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Mystery Monday Review – The Big Knockover and Other Stories

The Big Knockover and Other Stories
by Dashiell Hammett

 

Review by Matt B. (BuffaloSavage)

Hammet was a master of PI fiction in the 1920s. These long stories star The Continental Operative, the nameless detective employed by the Continental Detective Agency. The writing is lucid, the tone hard-boiled and the settings realistic.

The Gutting of Couffignal (1925). The Op is employed by a rich dude to guard the presents at the wedding reception of the rich dude’s daughter. An audacious attack by a gang of robbers nets millions in booty. His attempt to recruit the locals on the exclusive island fails since “You can’t fight machine guns and hand grenades with peaceful villagers and retired capitalists.”

Fly Paper (1929). A debutante hangs out with the wrong people and finds that living on the edge with violence-prone knuckle-walkers is to her taste. The Op lands right in the middle of four marriages that are all rotten in unique ways. This story also shows Hammett’s penchant and supreme ability to set a large number of characters to bounce off each other.

The Scorched Face (1925). The Op is assigned to find two missing daughters. He uncovers evidence that connects a many socialite suicides and disappearances. The subtext of unbridled sex and its unfortunate consequences for vulnerable people – especially women – reflect an unease many people felt in the 1920s as Victorian mores were discarded.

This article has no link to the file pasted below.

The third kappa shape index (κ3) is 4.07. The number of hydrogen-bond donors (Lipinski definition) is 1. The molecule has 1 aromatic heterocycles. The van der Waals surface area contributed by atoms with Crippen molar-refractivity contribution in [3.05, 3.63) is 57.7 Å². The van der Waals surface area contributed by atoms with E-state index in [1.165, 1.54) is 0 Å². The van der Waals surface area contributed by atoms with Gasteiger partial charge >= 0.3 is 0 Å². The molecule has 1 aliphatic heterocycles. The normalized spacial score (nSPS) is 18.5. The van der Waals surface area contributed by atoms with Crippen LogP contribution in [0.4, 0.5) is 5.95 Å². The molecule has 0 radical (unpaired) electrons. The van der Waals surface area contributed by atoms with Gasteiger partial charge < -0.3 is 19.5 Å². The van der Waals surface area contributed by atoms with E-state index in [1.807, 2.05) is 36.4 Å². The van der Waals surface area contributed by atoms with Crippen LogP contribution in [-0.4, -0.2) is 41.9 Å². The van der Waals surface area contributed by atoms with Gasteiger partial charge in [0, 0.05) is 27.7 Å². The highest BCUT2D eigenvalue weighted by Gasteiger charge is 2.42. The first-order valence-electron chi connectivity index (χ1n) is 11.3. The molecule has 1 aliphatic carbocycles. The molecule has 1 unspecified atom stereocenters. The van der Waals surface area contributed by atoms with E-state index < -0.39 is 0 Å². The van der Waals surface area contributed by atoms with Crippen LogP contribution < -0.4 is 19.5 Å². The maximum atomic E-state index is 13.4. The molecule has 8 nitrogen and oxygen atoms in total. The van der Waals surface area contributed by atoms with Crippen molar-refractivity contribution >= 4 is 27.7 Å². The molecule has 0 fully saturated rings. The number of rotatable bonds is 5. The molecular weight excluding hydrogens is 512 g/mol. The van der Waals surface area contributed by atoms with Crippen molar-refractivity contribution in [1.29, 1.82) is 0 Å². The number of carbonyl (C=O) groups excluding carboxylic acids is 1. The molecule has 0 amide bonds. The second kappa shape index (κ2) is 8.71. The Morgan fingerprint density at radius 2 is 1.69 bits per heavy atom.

This King Business (1928). The Op is sent to a Balkan country to extricate the wayward son of a rich guy. The son has found himself bankrolling a revolution for a crew of wily Slavs. The treatment of freebooting – i.e., funding coups out of sheer ignorance and misguided adventure and idealism – holds powerful interest in this story.

The Gatewood Caper (1923). Another wayward daughter case. It’s good, but feels half-done, as if its writing were rushed, that the writer should’ve revised a couple more times.. The setting of the Pacific Northwest – lumbering land – is persuasive.

Dead Yellow Women (1925). Set in San Francisco’s Chinatown, the Op and a Master Chinese Tong Boss match wits. In places it feels like a satire of a Yellow Peril story. The description of the maze-like interior of the criminal mastermind’s mansion is a tour de force.

Corkscrew (1925). The Op is a fish out of water when he assigned to clean up remote Corkscrew, Arizona. This ought to remind the astute reader of the masterwork Red Harvest. A gunslinger remarks, “A hombre might guess that you was playing the Circle H. A. R. against Bardell’s crew, encouraging each side to eat up the other, and save you the trouble.” The Op replies, “You could be either right or wrong. Do you think that’d be a dumb play?”

Tulip (1952) is a fragment of an autobiographical novel Hammett attempted near the end of life. Not consistently convincing as fiction, it at least presents Hammett’s ideas about literary form and content.

The Big Knockover (1927). Another audacious crime – the robbery of two banks at the same time. Unlikely that such an operation could be planned as carefully as the story would have it, but it has a lot of action and witty dialogue.

106,000 Blood Money (1927). This presents the sequel to The Big Knockover. Like many aftermath stories, it is less satisfying than the original, because the characters are made of cardboard. With hinges.

 

 

 

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